Re: [RFC PATCH net-next 1/3] net: phy: don't bind genphy in phy_attach_direct if the specific driver defers probe
From: Russell King (Oracle)
Date: Sat Sep 04 2021 - 19:28:32 EST
On Sun, Sep 05, 2021 at 12:59:05AM +0300, Vladimir Oltean wrote:
> [ again, trimming the CC list, because I assume most people don't care,
> and if they do, the mailing lists are there for that ]
> On Fri, Sep 03, 2021 at 11:06:23PM +0100, Russell King (Oracle) wrote:
> > On Fri, Sep 03, 2021 at 11:48:22PM +0300, Vladimir Oltean wrote:
> > > On Fri, Sep 03, 2021 at 01:04:19AM +0100, Russell King (Oracle) wrote:
> > > > Removing a lock and then running the kernel is a down right stupid
> > > > way to test to see if a lock is necessary.
> > > >
> > > > That approach is like having built a iron bridge, covered it in paint,
> > > > then you remove most the bolts, and then test to see whether it's safe
> > > > for vehicles to travel over it by riding your bicycle across it and
> > > > declaring it safe.
> > > >
> > > > Sorry, but if you think "remove lock, run kernel, if it works fine
> > > > the lock is unnecessary" is a valid approach, then you've just
> > > > disqualified yourself from discussing this topic any further.
> > > > Locking is done by knowing the code and code analysis, not by
> > > > playing "does the code fail if I remove it" games. I am utterly
> > > > shocked that you think that this is a valid approach.
> > >
> > > ... and this is exactly why you will no longer get any attention from me
> > > on this topic. Good luck.
> > Good, because your approach to this to me reads as "I don't think you
> > know what the hell you're doing so I'm going to remove a lock to test
> > whether it is needed." Effectively, that action is an insult towards
> > me as the author of that code.
> The reason why you aren't getting any of my attention is your attitude,
> in case it was not clear.
> You've transformed a few words I said and which were entirely
> reasonable, "I don't know exactly why the SFP bus needs the rtnl_mutex,
> I've removed those locks and will see what fails tomorrow", into a soap
> opera based on something I did not say.
You really don't understand, do you.
I will say again: you can not remove a lock and then run-time test
to see whether that lock is required. It doesn't just work like that,
and the more you persist to assert that it does, the more stupid you
look to all those who have had years of kernel programming experience.
So please continue...
> > And as I said, if you think that's a valid approach, then quite frankly
> > I don't want you touching my code, because you clearly don't know what
> > you're doing as you aren't willing to put the necessary effort in to
> > understanding the code.
> > Removing a lock and running the kernel is _never_ a valid way to see
> > whether the lock is required or not. The only way is via code analysis.
> It is a completely valid approach for a simple reason: if there was an
> obvious reason why the SFP bus code would have needed serialization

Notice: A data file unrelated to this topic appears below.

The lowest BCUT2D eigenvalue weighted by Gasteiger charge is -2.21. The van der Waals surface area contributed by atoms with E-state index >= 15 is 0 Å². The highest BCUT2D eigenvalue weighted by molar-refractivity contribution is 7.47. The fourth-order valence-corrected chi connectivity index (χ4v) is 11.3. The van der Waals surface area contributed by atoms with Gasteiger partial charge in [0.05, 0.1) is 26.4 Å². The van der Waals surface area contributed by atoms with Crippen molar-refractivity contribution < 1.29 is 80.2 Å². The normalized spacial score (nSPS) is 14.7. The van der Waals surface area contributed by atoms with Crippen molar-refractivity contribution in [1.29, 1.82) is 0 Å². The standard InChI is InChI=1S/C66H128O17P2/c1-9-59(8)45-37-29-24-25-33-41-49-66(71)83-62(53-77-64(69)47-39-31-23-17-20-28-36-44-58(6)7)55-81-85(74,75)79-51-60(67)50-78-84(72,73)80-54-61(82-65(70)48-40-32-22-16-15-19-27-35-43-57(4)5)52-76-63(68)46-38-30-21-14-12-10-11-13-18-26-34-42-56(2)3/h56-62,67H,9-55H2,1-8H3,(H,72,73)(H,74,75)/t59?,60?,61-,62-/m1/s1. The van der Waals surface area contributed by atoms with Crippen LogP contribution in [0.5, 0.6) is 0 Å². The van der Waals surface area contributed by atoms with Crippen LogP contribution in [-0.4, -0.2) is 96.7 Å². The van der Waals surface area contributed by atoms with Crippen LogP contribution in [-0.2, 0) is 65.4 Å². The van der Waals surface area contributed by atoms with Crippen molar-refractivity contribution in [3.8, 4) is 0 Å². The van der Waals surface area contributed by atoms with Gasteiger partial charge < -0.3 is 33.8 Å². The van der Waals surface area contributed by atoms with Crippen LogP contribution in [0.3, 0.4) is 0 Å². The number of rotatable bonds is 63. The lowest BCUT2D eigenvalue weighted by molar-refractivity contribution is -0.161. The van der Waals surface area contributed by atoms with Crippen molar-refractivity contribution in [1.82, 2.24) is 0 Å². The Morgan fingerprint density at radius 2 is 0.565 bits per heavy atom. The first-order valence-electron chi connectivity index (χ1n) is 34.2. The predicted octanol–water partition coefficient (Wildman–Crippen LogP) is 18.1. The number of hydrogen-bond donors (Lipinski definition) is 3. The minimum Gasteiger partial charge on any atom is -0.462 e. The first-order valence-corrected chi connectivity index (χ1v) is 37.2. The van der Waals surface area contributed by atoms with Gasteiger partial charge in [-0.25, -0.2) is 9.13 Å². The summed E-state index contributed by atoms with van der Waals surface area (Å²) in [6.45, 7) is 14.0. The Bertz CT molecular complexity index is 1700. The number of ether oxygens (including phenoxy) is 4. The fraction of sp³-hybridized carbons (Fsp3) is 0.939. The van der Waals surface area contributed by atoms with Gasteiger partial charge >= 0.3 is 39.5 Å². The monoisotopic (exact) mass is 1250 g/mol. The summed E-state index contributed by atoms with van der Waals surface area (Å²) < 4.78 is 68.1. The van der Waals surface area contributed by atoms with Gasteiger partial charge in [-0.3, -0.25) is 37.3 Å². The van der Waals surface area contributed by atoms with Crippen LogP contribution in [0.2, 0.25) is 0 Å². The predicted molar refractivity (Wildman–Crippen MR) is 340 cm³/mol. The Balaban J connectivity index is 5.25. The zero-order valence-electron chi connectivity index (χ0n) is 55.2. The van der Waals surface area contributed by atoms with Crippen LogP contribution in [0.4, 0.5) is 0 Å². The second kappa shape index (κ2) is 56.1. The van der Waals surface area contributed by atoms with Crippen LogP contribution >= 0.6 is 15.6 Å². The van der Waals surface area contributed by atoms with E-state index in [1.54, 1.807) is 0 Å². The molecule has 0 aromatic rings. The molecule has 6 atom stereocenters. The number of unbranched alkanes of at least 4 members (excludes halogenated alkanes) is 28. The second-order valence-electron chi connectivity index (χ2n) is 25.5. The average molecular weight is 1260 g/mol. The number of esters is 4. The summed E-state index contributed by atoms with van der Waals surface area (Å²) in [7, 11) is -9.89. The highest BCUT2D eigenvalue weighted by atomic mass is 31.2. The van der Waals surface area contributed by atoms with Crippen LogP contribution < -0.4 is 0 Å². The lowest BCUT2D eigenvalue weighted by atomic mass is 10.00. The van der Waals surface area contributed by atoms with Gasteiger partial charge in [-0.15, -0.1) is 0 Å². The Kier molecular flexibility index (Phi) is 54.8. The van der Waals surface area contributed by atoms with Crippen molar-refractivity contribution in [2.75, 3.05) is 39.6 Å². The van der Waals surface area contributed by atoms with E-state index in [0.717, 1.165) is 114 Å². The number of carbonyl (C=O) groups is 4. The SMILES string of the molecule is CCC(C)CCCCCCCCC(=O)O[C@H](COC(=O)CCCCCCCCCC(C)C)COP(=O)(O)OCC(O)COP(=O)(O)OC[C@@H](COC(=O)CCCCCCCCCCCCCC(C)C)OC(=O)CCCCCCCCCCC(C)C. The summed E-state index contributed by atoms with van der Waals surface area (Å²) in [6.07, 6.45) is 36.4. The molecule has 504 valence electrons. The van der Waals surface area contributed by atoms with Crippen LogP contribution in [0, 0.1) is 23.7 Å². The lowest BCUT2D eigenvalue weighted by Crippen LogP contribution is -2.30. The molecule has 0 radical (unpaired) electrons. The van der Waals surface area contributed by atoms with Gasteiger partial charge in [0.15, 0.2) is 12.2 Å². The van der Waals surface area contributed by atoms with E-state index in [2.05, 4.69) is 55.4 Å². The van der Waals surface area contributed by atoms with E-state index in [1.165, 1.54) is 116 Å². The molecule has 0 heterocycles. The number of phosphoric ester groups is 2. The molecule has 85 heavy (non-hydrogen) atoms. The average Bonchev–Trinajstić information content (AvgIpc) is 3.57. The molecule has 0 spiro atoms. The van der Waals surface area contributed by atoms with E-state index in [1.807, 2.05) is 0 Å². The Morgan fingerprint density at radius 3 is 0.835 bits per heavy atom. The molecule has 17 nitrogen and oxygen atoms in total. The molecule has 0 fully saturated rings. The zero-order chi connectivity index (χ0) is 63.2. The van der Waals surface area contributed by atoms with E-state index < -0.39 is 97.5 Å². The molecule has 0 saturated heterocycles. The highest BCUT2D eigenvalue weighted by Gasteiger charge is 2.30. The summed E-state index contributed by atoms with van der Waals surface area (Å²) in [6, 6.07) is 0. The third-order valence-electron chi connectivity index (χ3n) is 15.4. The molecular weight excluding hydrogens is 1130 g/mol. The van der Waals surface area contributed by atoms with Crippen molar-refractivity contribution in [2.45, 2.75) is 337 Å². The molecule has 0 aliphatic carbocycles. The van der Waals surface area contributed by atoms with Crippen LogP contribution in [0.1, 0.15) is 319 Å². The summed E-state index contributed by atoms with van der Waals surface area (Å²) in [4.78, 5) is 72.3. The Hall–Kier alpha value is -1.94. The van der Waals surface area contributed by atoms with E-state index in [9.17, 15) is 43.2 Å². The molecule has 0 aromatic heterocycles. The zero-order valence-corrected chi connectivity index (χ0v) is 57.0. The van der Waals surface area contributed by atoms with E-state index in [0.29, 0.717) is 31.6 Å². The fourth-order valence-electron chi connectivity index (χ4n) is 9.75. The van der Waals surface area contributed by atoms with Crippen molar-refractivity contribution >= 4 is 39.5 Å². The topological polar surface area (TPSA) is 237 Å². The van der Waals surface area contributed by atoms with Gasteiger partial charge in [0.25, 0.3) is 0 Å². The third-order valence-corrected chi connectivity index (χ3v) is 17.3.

> through the rtnetlink mutex, I could have found out by looking at all
> the failed assertions and said to myself "oh, yeah, right, of course",
> instead of spending several hours looking at the code, at which point I
> would have had fewer chances of figuring out anyway.
If we want to answer the question of "why rtnl_mutex" then one first
has to understand the locking strategy and why I ended up there. It
is _not_ simple.
> > I wonder whether you'd take the same approach with filesystems or
> > memory management code. Why don't you try removing some locks from
> > those subsystems and see how long your filesystems last?
> This is a completely irrelevant and wrong argument, of course there are
> sandboxes in which incompetent people can do insane things without doing
> any damage, even if the subsystems they are interested in are filesystems
> and memory management. It brings exactly nothing to the discussion.
It is entirely relevant - it is about your approach to testing whether
a lock is necessary or not. Your stated approach is "lets remove the
lock and then run the kernel and see if anything breaks." I assert
that approach is completely invalid.
> If the mere idea of me removing a lock was insulting to you, I've no
> idea what atrocity this might even compare to. But suffice to say, I
> spent several hours and it is not obvious at all, based on code analysis
> as you wish, why it must be the rtnl_lock and not any other mutex taken
> by both the SFP module driver and the SFP upstream consumer (phylink),
> with the same semantics except not the mega-bloated rtnetlink mutex.
> These are my notes from the plane, it is a single pass (the second pass
> will most likely not happen), again it is purely based on code analysis
> as you requested, non-expert of course because it is the first time I
> look at the details or even study the code paths, and I haven't even run
> the code without the rtnetlink protection as I originally intended.
> -> bus = sfp_bus_find_fwnode(fwnode)
> -> fwnode_property_get_reference_args(fwnode)
> -> bus = sfp_bus_get(fwnode)
> -> mutex_lock(&sfp_mutex)
> -> search for fwnode in sfp->fwnode of sfp_buses list # side note, the iterator in this function should have been named "bus", not "sfp", for consistency
> -> if found, kref_get(&sfp->kref)
> -> else allocate new sfp bus with this sfp->fwnode, and kref_init
> -> mutex_unlock(&sfp_mutex)
> -> fwnode_handle_put(fwnode)
> -> pl->sfp_bus = bus
> -> sfp_bus_add_upstream(bus, pl)
> -> rtnl_lock()
> -> kref_get(bus->kref) <- why? this increments from 1 to 2. Indicative of possibly concurrent code
> -> bus->upstream = pl
> -> if (bus->sfp) <- this code path does not populate bus->sfp, so unless code is running concurrently (?!) branch is not taken
> -> sfp_register_bus(bus)
> -> rtnl_unlock()
> -> if (ret) => sfp_bus_put(bus) <= on error this decrements the kref back from 2 to 1
> -> kref_put_mutex(&bus->kref, sfp_bus_release, &sfp_mutex)